If a pet is a part of your family, then you know how important it is to treat for parasites and pests as well as fortify your home against invaders.
When your pet suffers from a parasitic infection, you might think the best solution is to quickly apply the strongest, fastest treatment as a cure. Unfortunately, applying these strong chemicals on your pet’s body can cause their accidental poisoning.
Then there are those who believe their pets good health will shield pests and parasites. A healthy pet may have a stronger immune system, but if your pet likes to be outside you should take extra steps to protect them.
Here are ten common mistakes you should avoid when thinking about protecting your pets against pests:
#10 Don’t Treat Your Pet with Human Pest Repellant
If mosquitoes and heartworms are a concern, you might try to protect your pet by spraying them down with your mosquito repellant. But many insect sprays made for people contain DEET, a harmful chemical substance that can cause neurological damage and even poison your pet. Citronella is another substance that can cause respiratory and irritation problems if your pet accidentally breathes in the fumes, or if it is absorbed through their skin. Consult your veterinarian to get pet-specific mosquito and heartworm medication.
#9 Don’t Leave Your Pet Defenseless by Not Treating Them At All
The best way to safeguard your pet is to consistently keep them treated against parasitic infections. If you keep up on your pet’s grooming, vaccinations, and medications to combat flea, tick and other health dangers you won’t have to scramble for a potentially dangerous last-minute cure.
#8 Don’t Over- or Under-Treat Your Pet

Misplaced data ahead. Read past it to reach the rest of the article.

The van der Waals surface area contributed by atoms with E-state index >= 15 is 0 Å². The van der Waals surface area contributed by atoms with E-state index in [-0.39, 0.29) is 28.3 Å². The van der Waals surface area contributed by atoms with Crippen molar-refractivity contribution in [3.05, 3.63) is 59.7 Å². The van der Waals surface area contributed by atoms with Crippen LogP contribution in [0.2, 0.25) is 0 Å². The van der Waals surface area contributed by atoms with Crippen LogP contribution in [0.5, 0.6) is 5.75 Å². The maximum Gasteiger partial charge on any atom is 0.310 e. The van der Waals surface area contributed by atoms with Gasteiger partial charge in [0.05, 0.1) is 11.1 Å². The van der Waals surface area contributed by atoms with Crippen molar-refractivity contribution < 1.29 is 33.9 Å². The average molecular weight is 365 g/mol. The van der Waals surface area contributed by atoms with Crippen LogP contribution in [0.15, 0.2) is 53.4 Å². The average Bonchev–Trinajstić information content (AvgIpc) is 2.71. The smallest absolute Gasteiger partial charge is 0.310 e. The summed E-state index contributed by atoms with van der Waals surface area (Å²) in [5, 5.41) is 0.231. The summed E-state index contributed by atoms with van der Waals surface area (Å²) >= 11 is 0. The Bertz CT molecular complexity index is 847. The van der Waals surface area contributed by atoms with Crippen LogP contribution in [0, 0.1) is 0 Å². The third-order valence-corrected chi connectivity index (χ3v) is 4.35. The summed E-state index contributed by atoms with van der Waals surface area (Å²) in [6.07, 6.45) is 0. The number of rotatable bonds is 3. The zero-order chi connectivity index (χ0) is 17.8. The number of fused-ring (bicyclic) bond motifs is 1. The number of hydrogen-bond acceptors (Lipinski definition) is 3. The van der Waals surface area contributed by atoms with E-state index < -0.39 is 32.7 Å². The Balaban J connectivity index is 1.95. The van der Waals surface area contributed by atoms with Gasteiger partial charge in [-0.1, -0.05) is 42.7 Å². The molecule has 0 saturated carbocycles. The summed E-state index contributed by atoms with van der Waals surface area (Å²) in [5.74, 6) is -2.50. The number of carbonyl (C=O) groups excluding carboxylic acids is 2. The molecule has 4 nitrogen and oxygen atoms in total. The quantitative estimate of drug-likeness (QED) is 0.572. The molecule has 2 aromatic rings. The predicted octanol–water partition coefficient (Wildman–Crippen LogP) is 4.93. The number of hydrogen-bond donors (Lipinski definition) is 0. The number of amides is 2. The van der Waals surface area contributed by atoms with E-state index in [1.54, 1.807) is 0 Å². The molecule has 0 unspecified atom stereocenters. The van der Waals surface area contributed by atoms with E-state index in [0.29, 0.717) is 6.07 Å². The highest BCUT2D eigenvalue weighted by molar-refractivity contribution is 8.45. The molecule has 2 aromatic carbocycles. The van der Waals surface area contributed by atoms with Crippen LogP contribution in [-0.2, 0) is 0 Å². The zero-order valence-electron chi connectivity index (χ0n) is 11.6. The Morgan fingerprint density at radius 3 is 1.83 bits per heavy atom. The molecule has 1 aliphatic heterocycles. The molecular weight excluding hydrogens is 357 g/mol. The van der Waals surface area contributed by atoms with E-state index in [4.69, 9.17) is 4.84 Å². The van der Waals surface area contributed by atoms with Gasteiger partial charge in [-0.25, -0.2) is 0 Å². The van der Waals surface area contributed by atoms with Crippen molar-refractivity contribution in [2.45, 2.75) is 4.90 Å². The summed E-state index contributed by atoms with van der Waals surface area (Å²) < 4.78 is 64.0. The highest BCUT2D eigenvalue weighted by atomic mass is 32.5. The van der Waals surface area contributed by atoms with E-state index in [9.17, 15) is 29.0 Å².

If you discover your pets have fleas or ticks, one of the best methods to quickly eradicate them is to treat the infestation with a spot-on remedy. While this is a very effective treatment, the danger in using spot-ons to cure your pets is using the wrong dosage. The idea of "the stronger the dose, the better the cure" is not only wrong, it is dangerous for your pets. Doses are measured by weight and species, and if you treat your seven-pound cat with a dose meant for felines 10 pounds and heavier, you could poison or even kill your pet.
On the other hand, you may have gotten a spot-on pest remedy and decide to divide the dose to make it last longer. Doing this poses a danger to your pets as well because it won’t cure your pet. Instead, it may weaken their immune system and make them even more susceptible to the parasites.
#7 Don’t Give Your Pets Human Medicines Without Prior Veterinary Approval
As was mentioned earlier, health products designed for people can harm and in some cases prove fatally toxic to pets. If your pet is suffering from skin irritation, for example, you may be tempted to apply calamine lotion to soothe it, or give them diphenhydramine (such as Benadryl®). But remember, pets (especially cats) lick their fur, and could accidentally ingest a fatal toxin.
#6 Don’t Mistake "Indoor" for "Safe"